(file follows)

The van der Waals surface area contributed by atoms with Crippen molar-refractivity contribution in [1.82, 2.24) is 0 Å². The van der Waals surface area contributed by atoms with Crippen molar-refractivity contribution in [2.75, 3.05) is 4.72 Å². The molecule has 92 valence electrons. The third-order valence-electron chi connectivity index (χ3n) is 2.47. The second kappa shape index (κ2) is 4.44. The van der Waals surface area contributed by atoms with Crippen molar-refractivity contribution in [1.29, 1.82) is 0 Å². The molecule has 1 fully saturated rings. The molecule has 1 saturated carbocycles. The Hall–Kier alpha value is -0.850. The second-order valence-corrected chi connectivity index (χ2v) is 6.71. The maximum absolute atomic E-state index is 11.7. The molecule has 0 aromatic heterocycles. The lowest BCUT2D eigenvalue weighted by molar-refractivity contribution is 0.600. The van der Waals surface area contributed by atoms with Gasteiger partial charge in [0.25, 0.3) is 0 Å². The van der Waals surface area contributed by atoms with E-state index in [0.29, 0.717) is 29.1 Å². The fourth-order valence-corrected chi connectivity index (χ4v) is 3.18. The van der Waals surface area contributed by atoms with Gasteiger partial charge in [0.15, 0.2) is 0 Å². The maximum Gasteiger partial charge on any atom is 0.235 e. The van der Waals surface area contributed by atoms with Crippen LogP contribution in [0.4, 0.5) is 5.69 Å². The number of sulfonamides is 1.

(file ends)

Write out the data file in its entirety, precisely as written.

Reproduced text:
The van der Waals surface area contributed by atoms with Crippen molar-refractivity contribution in [1.82, 2.24) is 0 Å². The van der Waals surface area contributed by atoms with Crippen molar-refractivity contribution in [2.75, 3.05) is 4.72 Å². The molecule has 92 valence electrons. The third-order valence-electron chi connectivity index (χ3n) is 2.47. The second kappa shape index (κ2) is 4.44. The van der Waals surface area contributed by atoms with Crippen molar-refractivity contribution in [1.29, 1.82) is 0 Å². The molecule has 1 fully saturated rings. The molecule has 1 saturated carbocycles. The Hall–Kier alpha value is -0.850. The second-order valence-corrected chi connectivity index (χ2v) is 6.71. The maximum absolute atomic E-state index is 11.7. The molecule has 0 aromatic heterocycles. The lowest BCUT2D eigenvalue weighted by molar-refractivity contribution is 0.600. The van der Waals surface area contributed by atoms with Gasteiger partial charge in [0.25, 0.3) is 0 Å². The van der Waals surface area contributed by atoms with E-state index in [0.29, 0.717) is 29.1 Å². The fourth-order valence-corrected chi connectivity index (χ4v) is 3.18. The van der Waals surface area contributed by atoms with Gasteiger partial charge in [0.15, 0.2) is 0 Å². The maximum Gasteiger partial charge on any atom is 0.235 e. The van der Waals surface area contributed by atoms with Crippen LogP contribution in [0.4, 0.5) is 5.69 Å². The number of sulfonamides is 1.